You are what you eat header image 2

Fresh produce, including eggplant, begs to be eaten

July 16th, 2008 · 4 Comments · Food preparation, recipes

A friend recently bestowed on me this gorgeous bounty from her garden after I said “yes” to her eggplant offer. I was thinking ratatouille until I realized I didn’t have any peppers, and I didn’t want to go to the store or farmers market.

Instead, I used much of the produce to make the following quick-and-easy vegetable stew/sauce that I combined with pasta. But I need your advice. (Keep reading.)

Summer vegetables and pasta

  • 1/4 cup olive oil
  • 1 small-medium onion, coarsely chopped
  • 2 fat cloves garlic, minced
  • 3 small slender eggplant, cut lengthwise and sliced crosswise
  • 2 small zucchini, sliced
  • 9 or more small plum tomatoes
  • 1 large bay leaf
  • 1-2 sprigs each fresh thyme, rosemary and oregano
  • Salt and pepper to taste
  • 1/8 teaspoon cayenne
  • 1/4 cup dry red wine
  • 8 ounces medium pasta, such as penne
  1. Heat oil in skillet or dutch oven over medium-high heat. Add onion and saute 1 minute. Add garlic and eggplant; toss immediately to distribute oil over eggplant (otherwise it quickly absorbs oil where it lands). Stir-fry 2 minutes.
  2. Add zucchini, tomatoes (whole), bay leaf, rosemary, thyme, salt, pepper and cayenne. Stir. Reduce heat to low. Add wine, and cover.
  3. Simmer about 20 minutes, covered. Stir occasionally. Gently squeeze the tomatoes with tongs to eject the innards into the dish and lift out the tomato peel. (You may want to used a spoon to help with the process.) Discard the peel, unless you want it for something else, and remove bay leaf and herb sprigs. (The leaves of the thyme and rosemary probably will have fallen off them stem.)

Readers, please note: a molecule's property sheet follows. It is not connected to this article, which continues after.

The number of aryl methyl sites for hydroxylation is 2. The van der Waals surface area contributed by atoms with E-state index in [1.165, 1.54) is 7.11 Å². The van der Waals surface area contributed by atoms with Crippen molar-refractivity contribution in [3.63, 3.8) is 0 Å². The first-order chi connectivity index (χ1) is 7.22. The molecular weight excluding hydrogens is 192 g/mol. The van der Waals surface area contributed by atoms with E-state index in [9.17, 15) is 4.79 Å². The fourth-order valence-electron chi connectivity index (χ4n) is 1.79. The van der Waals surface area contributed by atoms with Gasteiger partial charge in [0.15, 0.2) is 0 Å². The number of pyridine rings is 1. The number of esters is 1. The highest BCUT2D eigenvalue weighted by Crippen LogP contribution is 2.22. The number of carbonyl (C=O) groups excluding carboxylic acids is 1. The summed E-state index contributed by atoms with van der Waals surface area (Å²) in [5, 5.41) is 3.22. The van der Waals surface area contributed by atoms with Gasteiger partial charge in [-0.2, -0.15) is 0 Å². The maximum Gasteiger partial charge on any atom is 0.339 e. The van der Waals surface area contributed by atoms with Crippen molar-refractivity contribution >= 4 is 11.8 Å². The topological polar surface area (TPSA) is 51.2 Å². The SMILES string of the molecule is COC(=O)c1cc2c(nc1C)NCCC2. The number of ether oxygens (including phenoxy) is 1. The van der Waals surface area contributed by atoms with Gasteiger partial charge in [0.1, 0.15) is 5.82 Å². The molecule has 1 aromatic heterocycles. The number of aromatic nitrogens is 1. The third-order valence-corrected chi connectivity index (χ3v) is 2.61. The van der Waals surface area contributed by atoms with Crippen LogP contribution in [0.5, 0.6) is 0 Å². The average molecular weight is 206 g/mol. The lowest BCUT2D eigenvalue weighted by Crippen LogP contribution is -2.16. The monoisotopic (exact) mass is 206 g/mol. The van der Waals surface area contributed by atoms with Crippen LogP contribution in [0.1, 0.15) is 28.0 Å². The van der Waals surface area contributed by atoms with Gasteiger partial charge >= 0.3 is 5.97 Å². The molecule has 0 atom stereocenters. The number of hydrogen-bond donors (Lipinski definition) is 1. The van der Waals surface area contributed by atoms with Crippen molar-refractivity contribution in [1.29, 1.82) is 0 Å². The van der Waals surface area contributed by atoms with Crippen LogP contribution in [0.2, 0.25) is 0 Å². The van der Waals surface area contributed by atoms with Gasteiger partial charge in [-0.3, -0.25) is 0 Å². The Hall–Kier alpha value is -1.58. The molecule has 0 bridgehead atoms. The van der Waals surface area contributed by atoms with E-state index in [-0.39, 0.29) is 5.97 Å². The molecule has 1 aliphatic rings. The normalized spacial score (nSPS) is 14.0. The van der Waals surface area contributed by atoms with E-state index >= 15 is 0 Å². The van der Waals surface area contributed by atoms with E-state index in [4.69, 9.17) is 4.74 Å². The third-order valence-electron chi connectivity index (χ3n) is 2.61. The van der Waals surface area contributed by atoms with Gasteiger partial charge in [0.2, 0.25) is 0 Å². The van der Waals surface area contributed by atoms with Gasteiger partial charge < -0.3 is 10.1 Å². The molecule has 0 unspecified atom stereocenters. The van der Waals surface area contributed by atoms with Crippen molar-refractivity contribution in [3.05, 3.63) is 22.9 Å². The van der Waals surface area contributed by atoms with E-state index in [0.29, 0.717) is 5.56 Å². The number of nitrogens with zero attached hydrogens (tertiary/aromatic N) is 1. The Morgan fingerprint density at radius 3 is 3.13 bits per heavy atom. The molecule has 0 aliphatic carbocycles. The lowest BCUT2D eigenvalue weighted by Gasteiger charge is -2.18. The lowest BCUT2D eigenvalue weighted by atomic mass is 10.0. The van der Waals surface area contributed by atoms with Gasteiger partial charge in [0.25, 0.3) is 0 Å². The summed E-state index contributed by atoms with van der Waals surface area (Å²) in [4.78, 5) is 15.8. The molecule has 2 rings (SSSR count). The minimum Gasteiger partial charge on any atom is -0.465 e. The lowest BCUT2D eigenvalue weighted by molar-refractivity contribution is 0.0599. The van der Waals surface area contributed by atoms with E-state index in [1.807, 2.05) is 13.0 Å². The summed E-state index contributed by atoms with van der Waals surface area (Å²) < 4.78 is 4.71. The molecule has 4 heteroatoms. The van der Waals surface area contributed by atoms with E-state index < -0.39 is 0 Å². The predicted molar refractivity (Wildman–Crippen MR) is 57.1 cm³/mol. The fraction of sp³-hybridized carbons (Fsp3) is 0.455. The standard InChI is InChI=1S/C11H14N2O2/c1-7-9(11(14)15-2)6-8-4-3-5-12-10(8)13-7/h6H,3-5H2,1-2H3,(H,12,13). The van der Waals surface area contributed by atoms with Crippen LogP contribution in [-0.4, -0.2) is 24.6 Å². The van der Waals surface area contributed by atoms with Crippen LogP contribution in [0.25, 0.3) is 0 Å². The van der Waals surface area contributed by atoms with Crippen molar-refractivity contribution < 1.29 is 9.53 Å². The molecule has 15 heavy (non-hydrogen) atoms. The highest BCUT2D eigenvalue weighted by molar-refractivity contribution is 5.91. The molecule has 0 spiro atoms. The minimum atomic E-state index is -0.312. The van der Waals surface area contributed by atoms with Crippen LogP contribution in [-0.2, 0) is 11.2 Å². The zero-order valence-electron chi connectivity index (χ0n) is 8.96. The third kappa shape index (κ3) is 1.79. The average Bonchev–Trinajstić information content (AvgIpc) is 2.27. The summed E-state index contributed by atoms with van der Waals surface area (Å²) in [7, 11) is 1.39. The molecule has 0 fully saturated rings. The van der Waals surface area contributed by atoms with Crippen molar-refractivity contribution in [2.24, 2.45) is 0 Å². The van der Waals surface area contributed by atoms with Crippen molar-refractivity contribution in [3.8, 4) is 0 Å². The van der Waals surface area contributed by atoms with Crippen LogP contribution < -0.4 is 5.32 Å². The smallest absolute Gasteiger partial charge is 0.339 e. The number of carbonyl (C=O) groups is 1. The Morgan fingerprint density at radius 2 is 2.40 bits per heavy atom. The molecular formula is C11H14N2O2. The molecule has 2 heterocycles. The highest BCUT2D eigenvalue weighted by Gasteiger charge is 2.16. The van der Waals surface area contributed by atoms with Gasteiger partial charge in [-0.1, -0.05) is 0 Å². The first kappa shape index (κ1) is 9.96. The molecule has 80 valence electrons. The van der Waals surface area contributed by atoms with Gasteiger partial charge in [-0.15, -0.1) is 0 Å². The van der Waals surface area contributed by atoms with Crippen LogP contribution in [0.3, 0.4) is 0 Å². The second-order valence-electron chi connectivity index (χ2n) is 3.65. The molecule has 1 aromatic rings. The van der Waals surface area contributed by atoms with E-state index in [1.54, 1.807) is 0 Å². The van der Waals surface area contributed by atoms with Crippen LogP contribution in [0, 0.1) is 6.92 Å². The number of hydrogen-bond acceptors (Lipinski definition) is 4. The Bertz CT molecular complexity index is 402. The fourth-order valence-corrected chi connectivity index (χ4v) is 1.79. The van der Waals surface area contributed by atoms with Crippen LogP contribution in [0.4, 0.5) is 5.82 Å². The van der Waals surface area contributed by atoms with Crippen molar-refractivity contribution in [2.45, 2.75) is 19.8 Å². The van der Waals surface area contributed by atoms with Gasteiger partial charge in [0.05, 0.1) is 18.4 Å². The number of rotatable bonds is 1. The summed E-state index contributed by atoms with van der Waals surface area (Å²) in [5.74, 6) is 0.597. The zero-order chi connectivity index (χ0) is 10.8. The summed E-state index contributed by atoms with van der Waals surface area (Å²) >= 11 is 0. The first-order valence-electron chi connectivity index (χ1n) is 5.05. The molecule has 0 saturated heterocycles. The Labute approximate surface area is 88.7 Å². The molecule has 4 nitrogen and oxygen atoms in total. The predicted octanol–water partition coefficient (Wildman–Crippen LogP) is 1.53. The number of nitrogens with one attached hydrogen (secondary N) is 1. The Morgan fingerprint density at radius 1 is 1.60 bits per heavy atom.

4. Cook pasta according to package direction until al dente. Drain.
  5. Combine pasta with vegetable mixture, and serve. Makes 3-4 servings.

Simmered vegetables

The final dish (sorry about the bad photo)

The flavor was excellent, but I wasn’t thrilled with the texture. The eggplant practically dissolved and gave the mixture a starchier texture than I’d prefer.

I have much more experience with the deep-purple American or Italian eggplant, which hold up pretty well in the pot. If the Oriental eggplants typically disintegrate, I probably would simmer the mixture with everything but the eggplant for 10 minutes and then add it for 10 minutes, enough to cook it but not enough to make it gooey. Or, I’d use an equivalent amount of diced, deep-purple eggplant for the full simmer.

So that’s my question: Is this starchy gooiness the usual result of simmering the elongated, Chinese-type eggplant? I haven’t found a good source comparing the cooking properties of the different eggplants. If you know the answer or can point me to a source, let me know!

Tags: ···

4 Comments so far ↓

  • Gills n Thrills

    I’m so jealous! I have the hardest time trying to get fruit to set on my eggplant!

  • Janet Majure

    Well don’t ask me for advice! I tried to grow it once, and I got no fruit. None. I never tried again.

  • Free food coming my way! |

    […] must look hungry. A week after Lynn gave me a bunch of food, my weightlifting teacher gave me a bunch of apples from his tree. “Take all you want,” […]

  • Joanne

    I can’t get my eggplants to set fruit much either. And when they do, they don’t grow big, so no eggplant was planted at all this year! As for the starch factor, I don’t know–I’ve never cooked it this way exactly. However, I far prefer the Asian varieties because they are sweeter and less gloppy in the recipes I use. I buy them almost exclusively now!